A Once in a Lifetime Opportunity

When I first heard of Edmund Rice, as an excited young recruit into Eddie Rice camps in Perth, I had no idea that my involvement with the Network would incite the passion for social justice and advocacy that has become such a fundamental part of my adult life.

The more involved I became with various ERN projects, both at home in Australia and through immersions to PNG and East Africa, the more I came to question the fundamentally unjust structures that make up our world – why do some people enjoy a life of privilege and comfort, while others are trapped in cycles of poverty and marginalization, simply because of an accident of birth?
When I heard about the opportunity to intern with Edmund Rice International in Geneva, Switzerland I was immediately interested. I had always dreamt of working with the United Nations – the seat of human rights around the world. I knew this would be a once in a lifetime opportunity to understand more about this institution and the role I can play, as one individual, to address the issues that keep our world growing ever more unjust and unequal.

The past three months have been incredibly valuable. I’ve seen the way advocacy work is done at the international level and had th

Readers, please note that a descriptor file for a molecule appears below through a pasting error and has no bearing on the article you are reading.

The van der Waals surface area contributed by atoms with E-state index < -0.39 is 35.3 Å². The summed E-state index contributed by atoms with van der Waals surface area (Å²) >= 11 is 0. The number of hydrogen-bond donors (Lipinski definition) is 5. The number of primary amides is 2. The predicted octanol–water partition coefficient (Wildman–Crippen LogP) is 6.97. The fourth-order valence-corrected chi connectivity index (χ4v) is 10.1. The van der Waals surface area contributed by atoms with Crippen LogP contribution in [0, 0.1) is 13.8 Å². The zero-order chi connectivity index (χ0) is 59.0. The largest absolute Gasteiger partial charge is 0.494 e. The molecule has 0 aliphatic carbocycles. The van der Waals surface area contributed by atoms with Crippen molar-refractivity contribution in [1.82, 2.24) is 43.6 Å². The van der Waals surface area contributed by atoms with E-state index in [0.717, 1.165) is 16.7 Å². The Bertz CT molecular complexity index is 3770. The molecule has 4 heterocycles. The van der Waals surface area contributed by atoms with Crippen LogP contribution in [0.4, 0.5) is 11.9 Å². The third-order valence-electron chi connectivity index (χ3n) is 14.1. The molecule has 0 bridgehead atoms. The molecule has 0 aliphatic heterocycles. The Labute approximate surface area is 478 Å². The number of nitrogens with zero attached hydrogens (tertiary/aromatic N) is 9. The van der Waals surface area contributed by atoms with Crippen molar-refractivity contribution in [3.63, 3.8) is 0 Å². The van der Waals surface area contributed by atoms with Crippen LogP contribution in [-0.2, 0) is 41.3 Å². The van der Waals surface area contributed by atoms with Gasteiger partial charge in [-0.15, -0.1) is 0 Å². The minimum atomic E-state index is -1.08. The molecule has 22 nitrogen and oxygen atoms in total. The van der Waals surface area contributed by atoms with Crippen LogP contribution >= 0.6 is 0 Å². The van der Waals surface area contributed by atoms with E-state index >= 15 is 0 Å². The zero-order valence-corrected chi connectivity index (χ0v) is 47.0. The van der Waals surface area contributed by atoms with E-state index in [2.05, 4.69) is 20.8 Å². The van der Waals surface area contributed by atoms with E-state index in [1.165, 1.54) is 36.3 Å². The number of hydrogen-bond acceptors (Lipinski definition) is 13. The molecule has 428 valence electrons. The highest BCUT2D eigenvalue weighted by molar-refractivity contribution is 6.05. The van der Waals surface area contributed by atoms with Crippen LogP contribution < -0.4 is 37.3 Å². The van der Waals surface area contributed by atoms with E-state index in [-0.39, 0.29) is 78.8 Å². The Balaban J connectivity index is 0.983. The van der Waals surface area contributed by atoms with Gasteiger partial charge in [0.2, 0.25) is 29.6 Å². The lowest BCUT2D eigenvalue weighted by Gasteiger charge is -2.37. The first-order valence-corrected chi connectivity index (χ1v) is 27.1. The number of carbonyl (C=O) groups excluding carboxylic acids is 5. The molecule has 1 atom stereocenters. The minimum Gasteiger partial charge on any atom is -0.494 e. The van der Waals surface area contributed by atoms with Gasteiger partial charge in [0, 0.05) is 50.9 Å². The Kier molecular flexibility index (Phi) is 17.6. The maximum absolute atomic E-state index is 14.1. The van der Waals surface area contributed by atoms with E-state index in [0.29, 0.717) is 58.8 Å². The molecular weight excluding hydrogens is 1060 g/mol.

e opportunity to be involved in this work – learning from the experiences and expertise of a dynamic workplace – especially from Brian, Peter and Moy, but also ERI’s partner organisations.

I now have a far more pragmatic view of the way in which human rights are protected and promoted on the international stage. Understanding the limitations, as well as the influence, of the UN has been a valuable lesson.

I’ve come to realize the essential role Civil Society Organisations, like ERI, have in keeping the “human” element in “human rights”. At the international level CSOs ensure the voices of the poor and the marginalized are brought to the table during the discussions and decisions that affect their lives.

Beyond this, it is the small organizations working at the grassroots that are connecting with people directly, working with them to address their needs, listening to their stories and taking the small steps that make an immense difference to people’s lives.
These processes are far more complex than I ever realized and they require committed people working at every level to ensure t

hat human rights work is holistic, locally relevant, and continually addressing the root causes that keep people in situations of poverty and marginalization.

I’ve been very privileged to be a part of an organization that is working to create a synergy between advocacy work at every level, bringing the voices of the poor and the marginalized to the international stage, while ensuring that the decisions and pledges that occur in this forum are implemented at the local level.

This opportunity has fundamentally shaped the way I think about human rights and social justice, both professionally and in my personal life. I look forward to applying the valuable knowledge and experience I have gained through my work with ERI to my future endeavors.

Tarni Raich ERI Intern Sep-Nov 2012

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